How to set up Two Factor Authentication with Google Authenticator
Google's 'Google Authenticator' is an excellent way to set up Two-Factor Authentication on an x10VPS, or indeed any system.
Enabling this extra security requires:
- a smartphone (Android, iPhone, or BlackBerry)
- the Google Authenticator app
N.B.: For the purposes of this tutorial we will be using Ubuntu, because that is the OS in use by the Author. 'Translations' to other package managers and any extra steps required may be added in due course by others.
NOTE: If you are not running as root you may need to prefix these commands with sudo.
First you will need to install three pieces of software:
- apt-get update
- apt-get install gcc git libpam0g-dev
Now, clone the repository and compile:
- cd ~
- git clone https://code.google.com/p/google-authenticator/
- cd google-authenticator/libpam
- make install
You should see some text scrolling by ending similar to this:
- cp pam_google_authenticator.so /lib/x86_64-linux-gnu/security
- cp google-authenticator /usr/local/bin
System Configuration for Google Authenticator
First, edit the file /etc/ssh/sshd_config and change the ChallengeResponseAuthentication from no to yes
- # Change to yes to enable challenge-response passwords (beware issues with
- # some PAM modules and threads)
- ChallengeResponseAuthentication yes
Now, edit the /etc/pam.d/common-auth file to include the Google Authenticator module in the PAM configuration. Insert a new line between the comment and the first auth line:
- # here are the per-package modules (the "Primary" block)
- auth required pam_google_authenticator.so
- auth [success=1 default=ignore] pam_unix.so nullok_secure
- # here's the fallback if no module succeeds
User Configuration for Google Authenticator
NOTE: Make sure you are logged in as you - this will need to be done for each user and is not a system wide change.
Run the command google-authenticator and follow the text extract below:
- Do you want authentication tokens to be time-based (y/n) y
- Your new secret key is: [...]
- Your verification code is [...]
- Your emergency scratch codes are:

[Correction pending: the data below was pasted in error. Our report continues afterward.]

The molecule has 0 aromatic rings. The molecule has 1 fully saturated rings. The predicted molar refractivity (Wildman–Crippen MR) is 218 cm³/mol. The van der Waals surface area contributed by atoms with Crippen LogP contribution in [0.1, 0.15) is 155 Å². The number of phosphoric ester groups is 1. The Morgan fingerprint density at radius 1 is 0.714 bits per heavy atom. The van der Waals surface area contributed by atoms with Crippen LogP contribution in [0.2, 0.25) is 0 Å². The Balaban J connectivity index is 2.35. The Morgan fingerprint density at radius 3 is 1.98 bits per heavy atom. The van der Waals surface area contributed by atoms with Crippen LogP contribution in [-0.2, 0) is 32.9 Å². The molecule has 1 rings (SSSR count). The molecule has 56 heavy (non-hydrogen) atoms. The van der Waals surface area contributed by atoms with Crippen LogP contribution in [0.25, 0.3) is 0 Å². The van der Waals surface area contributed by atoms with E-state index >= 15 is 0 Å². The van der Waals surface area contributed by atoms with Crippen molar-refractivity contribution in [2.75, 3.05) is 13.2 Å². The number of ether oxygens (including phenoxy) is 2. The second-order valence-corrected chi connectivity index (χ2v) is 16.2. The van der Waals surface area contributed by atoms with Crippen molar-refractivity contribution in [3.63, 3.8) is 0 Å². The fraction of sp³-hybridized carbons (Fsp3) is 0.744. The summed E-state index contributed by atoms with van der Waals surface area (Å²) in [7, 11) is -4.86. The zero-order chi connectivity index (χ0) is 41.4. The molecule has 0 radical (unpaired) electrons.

- Do you want me to update your "/[username]/.google_authenticator" file (y/n) y
- Do you want to disallow multiple uses of the same authentication token? This restricts you to one login about every 30s, but it increases your chances to notice or even prevent man-in-the-middle attacks
- (y/n) y
- By default, tokens are good for 30 seconds and in order to compensate for possible time-skew between the client and the server, we allow an extra token before and after the current time. If you experience problems with poor time synchronization, you can increase the window from its default size of 1:30min to about 4min. Do you want to do so
- (y/n) y
- If the computer that you are logging into isn't hardened against brute-force login attempts, you can enable rate-limiting for the authentication module. By default, this limits attackers to no more than 3 login attempts every 30s.
- Do you want to enable rate-limiting (y/n) y
You must now open the link shown above the line with your secret key - this will show a QR code you can scan with the Google Authenticator app. If this does not work and / or you are unable to scan QR codes, you can set it up manually, account name is whatever will help you remember, and the code is the secret key. Make sure you specify that the key should be time based in the app.
Now, restart the SSH service. DO NOT CLOSE YOUR CURRENT SSH CONNECTION / WINDOW
- service ssh restart
When this completes (usually instantly), try to open a new SSH connection. You will be asked for your username, then the key from the Authenticator app, and finally your password.
IF THIS DOES NOT WORK PLEASE REVERT THE CHANGES ABOVE USING THE PREVIOUS SSH CONNECTION, REMEMBERING TO RESTART THE SSH SERVICE AGAIN, AND SEEK FURTHER ASSISTANCE.
Please note that x10Hosting cannot he held liable for any downtime, and that the SLA does not apply to any services used in connection with 2-step verification if the verification process fails. Please also note that, subject to proving your identity satisfactorily to the administration team, should there be an irrecoverable error caused, the administration team should be able to disable the Google Authenticator service on your behalf.